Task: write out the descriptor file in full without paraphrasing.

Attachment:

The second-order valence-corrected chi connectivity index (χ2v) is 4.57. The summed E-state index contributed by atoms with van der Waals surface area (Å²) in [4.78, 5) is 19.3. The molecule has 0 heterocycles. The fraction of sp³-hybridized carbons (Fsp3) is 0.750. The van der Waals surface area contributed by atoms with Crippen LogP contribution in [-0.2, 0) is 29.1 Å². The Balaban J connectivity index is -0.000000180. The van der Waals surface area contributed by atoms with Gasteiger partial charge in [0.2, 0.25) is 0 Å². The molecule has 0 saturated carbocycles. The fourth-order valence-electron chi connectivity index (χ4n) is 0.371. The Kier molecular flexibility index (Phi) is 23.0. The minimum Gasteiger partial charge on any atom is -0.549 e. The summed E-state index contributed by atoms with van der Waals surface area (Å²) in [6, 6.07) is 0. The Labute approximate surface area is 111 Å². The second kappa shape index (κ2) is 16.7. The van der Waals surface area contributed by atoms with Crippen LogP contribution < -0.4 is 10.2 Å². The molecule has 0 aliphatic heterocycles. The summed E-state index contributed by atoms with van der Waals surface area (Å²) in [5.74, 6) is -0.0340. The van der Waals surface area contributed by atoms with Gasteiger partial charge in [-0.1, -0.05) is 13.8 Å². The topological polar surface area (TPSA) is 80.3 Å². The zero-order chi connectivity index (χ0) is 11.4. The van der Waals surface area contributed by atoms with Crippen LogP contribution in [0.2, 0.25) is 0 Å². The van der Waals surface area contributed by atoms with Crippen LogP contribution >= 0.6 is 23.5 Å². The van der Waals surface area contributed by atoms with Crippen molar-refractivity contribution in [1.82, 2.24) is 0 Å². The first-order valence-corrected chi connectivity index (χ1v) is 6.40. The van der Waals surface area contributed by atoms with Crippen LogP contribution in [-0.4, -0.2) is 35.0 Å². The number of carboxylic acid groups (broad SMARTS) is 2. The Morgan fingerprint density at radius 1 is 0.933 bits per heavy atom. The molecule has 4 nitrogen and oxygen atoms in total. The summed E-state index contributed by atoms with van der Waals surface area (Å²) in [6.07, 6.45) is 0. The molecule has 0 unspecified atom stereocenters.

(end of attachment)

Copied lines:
The second-order valence-corrected chi connectivity index (χ2v) is 4.57. The summed E-state index contributed by atoms with van der Waals surface area (Å²) in [4.78, 5) is 19.3. The molecule has 0 heterocycles. The fraction of sp³-hybridized carbons (Fsp3) is 0.750. The van der Waals surface area contributed by atoms with Crippen LogP contribution in [-0.2, 0) is 29.1 Å². The Balaban J connectivity index is -0.000000180. The van der Waals surface area contributed by atoms with Gasteiger partial charge in [0.2, 0.25) is 0 Å². The molecule has 0 saturated carbocycles. The fourth-order valence-electron chi connectivity index (χ4n) is 0.371. The Kier molecular flexibility index (Phi) is 23.0. The minimum Gasteiger partial charge on any atom is -0.549 e. The summed E-state index contributed by atoms with van der Waals surface area (Å²) in [6, 6.07) is 0. The Labute approximate surface area is 111 Å². The second kappa shape index (κ2) is 16.7. The van der Waals surface area contributed by atoms with Crippen LogP contribution < -0.4 is 10.2 Å². The molecule has 0 aliphatic heterocycles. The summed E-state index contributed by atoms with van der Waals surface area (Å²) in [5.74, 6) is -0.0340. The van der Waals surface area contributed by atoms with Gasteiger partial charge in [-0.1, -0.05) is 13.8 Å². The topological polar surface area (TPSA) is 80.3 Å². The zero-order chi connectivity index (χ0) is 11.4. The van der Waals surface area contributed by atoms with Crippen LogP contribution in [0.2, 0.25) is 0 Å². The van der Waals surface area contributed by atoms with Crippen LogP contribution >= 0.6 is 23.5 Å². The van der Waals surface area contributed by atoms with Crippen molar-refractivity contribution in [1.82, 2.24) is 0 Å². The first-order valence-corrected chi connectivity index (χ1v) is 6.40. The van der Waals surface area contributed by atoms with Crippen LogP contribution in [-0.4, -0.2) is 35.0 Å². The number of carboxylic acid groups (broad SMARTS) is 2. The Morgan fingerprint density at radius 1 is 0.933 bits per heavy atom. The molecule has 4 nitrogen and oxygen atoms in total. The summed E-state index contributed by atoms with van der Waals surface area (Å²) in [6.07, 6.45) is 0. The molecule has 0 unspecified atom stereocenters.